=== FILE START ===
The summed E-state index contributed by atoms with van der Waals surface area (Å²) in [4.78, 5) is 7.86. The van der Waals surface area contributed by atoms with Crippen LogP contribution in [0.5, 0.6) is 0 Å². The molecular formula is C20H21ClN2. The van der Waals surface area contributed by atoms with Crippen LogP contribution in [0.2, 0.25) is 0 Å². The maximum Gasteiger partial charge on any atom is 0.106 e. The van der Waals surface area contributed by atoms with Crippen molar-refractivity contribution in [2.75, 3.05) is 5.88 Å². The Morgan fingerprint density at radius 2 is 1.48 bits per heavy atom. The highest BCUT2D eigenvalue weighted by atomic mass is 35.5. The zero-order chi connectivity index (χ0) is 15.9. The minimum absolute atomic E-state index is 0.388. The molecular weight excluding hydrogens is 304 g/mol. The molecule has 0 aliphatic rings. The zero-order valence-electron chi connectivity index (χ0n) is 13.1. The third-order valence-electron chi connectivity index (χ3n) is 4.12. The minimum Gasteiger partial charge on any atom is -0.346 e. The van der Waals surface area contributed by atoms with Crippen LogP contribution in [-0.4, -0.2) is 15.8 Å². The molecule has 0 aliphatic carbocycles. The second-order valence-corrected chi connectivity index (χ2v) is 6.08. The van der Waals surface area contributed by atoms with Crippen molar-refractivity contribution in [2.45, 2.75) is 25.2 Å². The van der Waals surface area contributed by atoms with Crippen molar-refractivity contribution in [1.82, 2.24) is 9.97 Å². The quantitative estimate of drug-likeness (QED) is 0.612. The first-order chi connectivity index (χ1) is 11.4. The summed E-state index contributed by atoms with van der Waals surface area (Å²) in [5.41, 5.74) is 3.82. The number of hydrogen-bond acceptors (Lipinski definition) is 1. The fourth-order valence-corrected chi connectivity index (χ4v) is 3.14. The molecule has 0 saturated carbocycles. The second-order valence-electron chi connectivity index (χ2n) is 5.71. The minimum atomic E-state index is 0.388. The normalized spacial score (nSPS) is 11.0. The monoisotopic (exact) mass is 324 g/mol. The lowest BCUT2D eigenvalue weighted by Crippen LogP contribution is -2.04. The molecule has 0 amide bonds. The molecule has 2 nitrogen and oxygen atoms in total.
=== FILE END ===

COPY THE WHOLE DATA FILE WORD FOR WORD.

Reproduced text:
The summed E-state index contributed by atoms with van der Waals surface area (Å²) in [4.78, 5) is 7.86. The van der Waals surface area contributed by atoms with Crippen LogP contribution in [0.5, 0.6) is 0 Å². The molecular formula is C20H21ClN2. The van der Waals surface area contributed by atoms with Crippen LogP contribution in [0.2, 0.25) is 0 Å². The maximum Gasteiger partial charge on any atom is 0.106 e. The van der Waals surface area contributed by atoms with Crippen molar-refractivity contribution in [2.75, 3.05) is 5.88 Å². The Morgan fingerprint density at radius 2 is 1.48 bits per heavy atom. The highest BCUT2D eigenvalue weighted by atomic mass is 35.5. The zero-order chi connectivity index (χ0) is 15.9. The minimum absolute atomic E-state index is 0.388. The molecular weight excluding hydrogens is 304 g/mol. The molecule has 0 aliphatic rings. The zero-order valence-electron chi connectivity index (χ0n) is 13.1. The third-order valence-electron chi connectivity index (χ3n) is 4.12. The minimum Gasteiger partial charge on any atom is -0.346 e. The van der Waals surface area contributed by atoms with Crippen LogP contribution in [-0.4, -0.2) is 15.8 Å². The molecule has 0 aliphatic carbocycles. The second-order valence-corrected chi connectivity index (χ2v) is 6.08. The van der Waals surface area contributed by atoms with Crippen molar-refractivity contribution in [2.45, 2.75) is 25.2 Å². The van der Waals surface area contributed by atoms with Crippen molar-refractivity contribution in [1.82, 2.24) is 9.97 Å². The quantitative estimate of drug-likeness (QED) is 0.612. The first-order chi connectivity index (χ1) is 11.4. The summed E-state index contributed by atoms with van der Waals surface area (Å²) in [5.41, 5.74) is 3.82. The number of hydrogen-bond acceptors (Lipinski definition) is 1. The fourth-order valence-corrected chi connectivity index (χ4v) is 3.14. The molecule has 0 saturated carbocycles. The second-order valence-electron chi connectivity index (χ2n) is 5.71. The minimum atomic E-state index is 0.388. The normalized spacial score (nSPS) is 11.0. The monoisotopic (exact) mass is 324 g/mol. The lowest BCUT2D eigenvalue weighted by Crippen LogP contribution is -2.04. The molecule has 0 amide bonds. The molecule has 2 nitrogen and oxygen atoms in total.